‘US political hysteria will hurt relations, business’ - Russia
The approval of Magnitsky bill could erase everything new and constructive the US and Russia have achieved over the past few years, said Russian Deputy Foreign Minister Sergey Ryabkov.
“I hope we will not have to do it, but if such outrageous action really takes place, our reaction will be extremely stern,” the official added. The Russian diplomat stressed that the possible approval of the bill would be “an unacceptable extraterritorial application of American legislation” and promised that if his country faced claims in the Human Rights sphere, the Foreign Ministry would “fortify the line of shrugging off these American claims.”
In a separate comment, the head of the Russian Parliamentary Committee on Foreign Affairs said that if the bill is passed Russia would take steps that would infringe the interests of the US businesses.
“The US administration would feel the consequences as it would not be right for Russia not to reply and remain silent,” Aleksey Pushkov said.
“The United States is making political hysteria out of one particular case. This case had been constructed to a large extent. We will react to this, without doubt,” the official said. The MP also said that all Human Rights violations in the United States allowed Russia to reply in the same key.
The statements were made after the US Senate Committee on Foreign Relations announced that it would vote on its own draft of the so-called Magnitsky Act on June 19. The bill suggests the imposition of sanctions such as visa bans and assets freezes on a number of Russian law enforcers and officials allegedly implicated in the death of investment lawyer Sergey Magnitsky.
This is the second amended draft, as Obama’s administration had already imposed a travel ban on 60 Russian officials allegedly linked to the Magnitsky case. This has already prompted a commensurate reaction from the Russian side.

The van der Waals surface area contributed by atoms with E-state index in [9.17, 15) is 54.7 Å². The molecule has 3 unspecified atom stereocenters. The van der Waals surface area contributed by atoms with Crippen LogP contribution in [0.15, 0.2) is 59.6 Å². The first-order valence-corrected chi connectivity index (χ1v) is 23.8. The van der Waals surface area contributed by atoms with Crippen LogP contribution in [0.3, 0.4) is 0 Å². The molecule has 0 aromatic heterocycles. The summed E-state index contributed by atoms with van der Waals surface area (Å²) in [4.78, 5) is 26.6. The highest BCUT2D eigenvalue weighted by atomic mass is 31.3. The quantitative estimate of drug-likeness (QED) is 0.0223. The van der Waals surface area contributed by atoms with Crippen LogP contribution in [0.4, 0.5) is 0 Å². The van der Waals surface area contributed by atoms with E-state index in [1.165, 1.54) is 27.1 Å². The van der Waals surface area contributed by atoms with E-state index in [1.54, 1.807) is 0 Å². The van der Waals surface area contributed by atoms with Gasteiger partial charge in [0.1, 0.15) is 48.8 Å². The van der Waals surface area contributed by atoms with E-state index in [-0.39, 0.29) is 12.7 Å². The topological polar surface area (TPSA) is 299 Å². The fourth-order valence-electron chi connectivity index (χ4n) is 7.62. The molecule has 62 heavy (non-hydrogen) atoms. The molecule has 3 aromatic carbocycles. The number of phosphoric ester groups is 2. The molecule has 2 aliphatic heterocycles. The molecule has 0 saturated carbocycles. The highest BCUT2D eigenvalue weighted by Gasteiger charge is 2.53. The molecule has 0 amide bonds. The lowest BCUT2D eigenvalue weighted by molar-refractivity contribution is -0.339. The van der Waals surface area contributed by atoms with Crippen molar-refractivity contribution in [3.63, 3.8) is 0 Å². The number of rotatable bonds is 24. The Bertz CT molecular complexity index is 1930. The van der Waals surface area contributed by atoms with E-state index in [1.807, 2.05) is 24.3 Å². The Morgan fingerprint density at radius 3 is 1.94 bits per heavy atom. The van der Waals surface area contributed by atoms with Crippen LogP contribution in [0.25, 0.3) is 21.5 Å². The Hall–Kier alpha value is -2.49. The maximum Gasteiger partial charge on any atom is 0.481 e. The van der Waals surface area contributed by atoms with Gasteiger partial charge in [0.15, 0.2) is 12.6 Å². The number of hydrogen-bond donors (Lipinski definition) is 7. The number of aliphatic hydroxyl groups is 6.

Sergey Magnitsky worked for the UK-based investment fund Hermitage Capital Management and was on trial over charges of multi-million embezzlement of tax funds. He died of heart condition after spending about a year in pre-trial custody in a Moscow prison.
After his death, Magnitsky’s company launched a major campaign, claiming that the lawyer himself had uncovered some financial violations and was killed to prevent the information from going public. These claims never resulted in lawsuits, but nevertheless, the Obama administration imposed a travel ban on 60 Russian nationals who, according to Hermitage Capital, are linked to Magnitsky’s death.
The travel ban was called the “Magnitsky List” and in May 2012 the updated version of the bill was introduced to the US Congress, suggesting punishment for all “individuals responsible for other gross violations of human rights” in Russia via an entry ban and asset freeze.
In response, Russia also banned several US officials from entering its territory. The Russian Foreign Ministry said in a release that the blacklisted persons were responsible for blatant and resonant Human Rights violations, in particular those who sanctioned the torture of inmates in the infamous prisons of Abu-Ghraib, Guantanamo Bay and Bagram, and those who created a legal foundation for mass humiliation.